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22 April 2013
Scientists from Cardiff and other partner universities have launched a new centre for research into catalytic research – the study of materials which speed up chemical reactions. New developments in this area have the potential to help production of clean fuels, develop new drugs and clean up pollution – and to maintain the UK’s strong position in this commercially important field.
Catalysts are best known for their use in vehicle exhaust systems, where they help break down the toxic gases produced by car engines before they are released into the atmosphere. However they are used far more widely, and have many commercial applications. They are particularly important in scaling up small-scale chemical processes from the lab to sizes and speeds which are economically viable for large-scale use in industry.
The newly-opened UK Catalysis Hub is a collaborative project between universities, industry and the Engineering and Physical Sciences Research Council (EPSRC). It is located alongside other major scientific facilities in the Research Complex at Harwell, Oxfordshire, and was made possible by a £12.9 million investment by the EPSRC.
The Hub will provide strategic direction to catalytic research in the UK, with shared facilities, networking and training to support research in the partner institutions. The Hub will co-ordinate multi-disciplinary scientists and chemical engineers from over 30 different universities.
Professor Graham Hutchings, Cardiff University, co-leader of the project, added: "This is a wonderful opportunity for UK catalysis to work together and tackle really significant scientific challenges. The launch meeting gives us the opportunity to show the potential we have for society as a whole."
Professor Hutchings will coordinate the Hub’s work on environmental catalysis, working towards protecting the environment from atmospheric pollution.
Professor Richard Catlow, University College London, co-leader of the project, said: "The work within the design theme of the project will involve the use of advanced computational, synchrotron and neutron scattering facilities in order to obtain an understanding of the molecular basis of key catalytic processes – knowledge which will help in optimising and designing new catalysts."
Professor Catlow will lead the Hub’s work on catalyst design. This will focus on finding out more about how catalysts work on a molecular level, leading to improvements in the design and efficiency of catalysts.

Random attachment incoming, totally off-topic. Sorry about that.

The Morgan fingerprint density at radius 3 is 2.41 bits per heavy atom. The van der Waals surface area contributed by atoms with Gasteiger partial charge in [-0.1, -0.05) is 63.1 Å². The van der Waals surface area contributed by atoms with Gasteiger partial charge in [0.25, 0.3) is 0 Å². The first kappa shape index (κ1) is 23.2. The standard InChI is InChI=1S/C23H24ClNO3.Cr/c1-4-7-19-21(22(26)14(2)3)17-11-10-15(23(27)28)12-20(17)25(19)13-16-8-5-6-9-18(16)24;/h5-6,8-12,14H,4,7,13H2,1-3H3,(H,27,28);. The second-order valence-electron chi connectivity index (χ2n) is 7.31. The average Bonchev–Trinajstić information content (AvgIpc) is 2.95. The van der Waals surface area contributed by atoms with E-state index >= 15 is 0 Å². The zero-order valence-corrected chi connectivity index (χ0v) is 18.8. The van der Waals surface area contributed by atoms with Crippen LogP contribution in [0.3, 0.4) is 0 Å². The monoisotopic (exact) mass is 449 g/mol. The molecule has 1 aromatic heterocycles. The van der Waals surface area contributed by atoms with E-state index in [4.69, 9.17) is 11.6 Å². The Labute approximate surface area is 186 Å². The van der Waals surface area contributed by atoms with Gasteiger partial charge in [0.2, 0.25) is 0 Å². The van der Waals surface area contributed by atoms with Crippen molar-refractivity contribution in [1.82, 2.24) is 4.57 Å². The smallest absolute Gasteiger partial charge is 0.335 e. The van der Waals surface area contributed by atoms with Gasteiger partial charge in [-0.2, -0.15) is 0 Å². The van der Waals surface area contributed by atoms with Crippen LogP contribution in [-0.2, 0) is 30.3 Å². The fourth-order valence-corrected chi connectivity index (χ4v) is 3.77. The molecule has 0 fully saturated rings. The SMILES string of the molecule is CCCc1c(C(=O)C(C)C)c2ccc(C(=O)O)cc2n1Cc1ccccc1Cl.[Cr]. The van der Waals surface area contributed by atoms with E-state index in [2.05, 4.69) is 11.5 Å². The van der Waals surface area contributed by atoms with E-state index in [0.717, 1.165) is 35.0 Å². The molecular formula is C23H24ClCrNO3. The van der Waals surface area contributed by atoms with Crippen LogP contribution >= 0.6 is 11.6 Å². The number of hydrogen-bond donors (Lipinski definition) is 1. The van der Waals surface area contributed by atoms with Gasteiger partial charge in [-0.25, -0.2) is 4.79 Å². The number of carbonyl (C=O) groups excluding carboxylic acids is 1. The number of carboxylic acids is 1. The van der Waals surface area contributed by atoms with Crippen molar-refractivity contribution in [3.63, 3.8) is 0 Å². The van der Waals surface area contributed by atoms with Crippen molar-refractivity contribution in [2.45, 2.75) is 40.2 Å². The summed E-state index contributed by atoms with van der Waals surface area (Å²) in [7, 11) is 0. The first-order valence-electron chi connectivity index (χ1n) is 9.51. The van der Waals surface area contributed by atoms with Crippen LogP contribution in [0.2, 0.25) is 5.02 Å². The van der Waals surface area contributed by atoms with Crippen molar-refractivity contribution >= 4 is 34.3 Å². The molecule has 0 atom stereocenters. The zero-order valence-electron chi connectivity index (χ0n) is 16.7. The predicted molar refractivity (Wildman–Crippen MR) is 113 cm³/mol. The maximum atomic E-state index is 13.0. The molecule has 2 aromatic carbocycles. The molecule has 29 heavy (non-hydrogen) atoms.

Other projects that fall within the Hub will focus on the use of catalysis in energy (led by Prof Christopher Hardacre, Queen’s University Belfast) and chemical transformations in industry (led by Prof Matthew Davidson, University of Bath).
Ed Vaizey, Member of Parliament for Wantage and Didcot, who will formally open the Hub this afternoon, said: "I’m thrilled the UK Catalysis hub is opening in Harwell. It is a collaboration between dozens of leading universities, which will have a huge impact on catalytic research. It also reaffirms Harwell as one of the most preeminent scientific locations in the UK and the world."
The UK Catalysis Hub is a joint project bringing together universities, funding bodies and industry.
The partner institutions are: Cardiff University, University College London, Queen’s University Belfast, University of Bath, AstraZeneca, Diamond Light Source, GlaxoSmithKline, Johnson Matthey, Imperial College London, ISIS, London South Bank University, STFC Laboratories, Syngenta, Newcastle University, Pfizer, Research Complex at Harwell, Queen Mary University of London, search Complex at Harwell, Queen Mary University of London, University of Aberdeen, University of Bath, University of Birmingham, University of Bristol, University of Cambridge, University of Edinburgh, University of East Anglia, University of Glasgow, University of Hull, University of Kent, University of Leeds, University of Leicester, University of Liverpool, University of Manchester, University of Nottingham, University of Oxford, University of Sheffield, University of Southampton, University of Teesside, University of Warwick, University of York, University of St Andrews.
Other collaborating universities and industries are expected to join the Hub team over the course of the project.
UK Catalysis Hub
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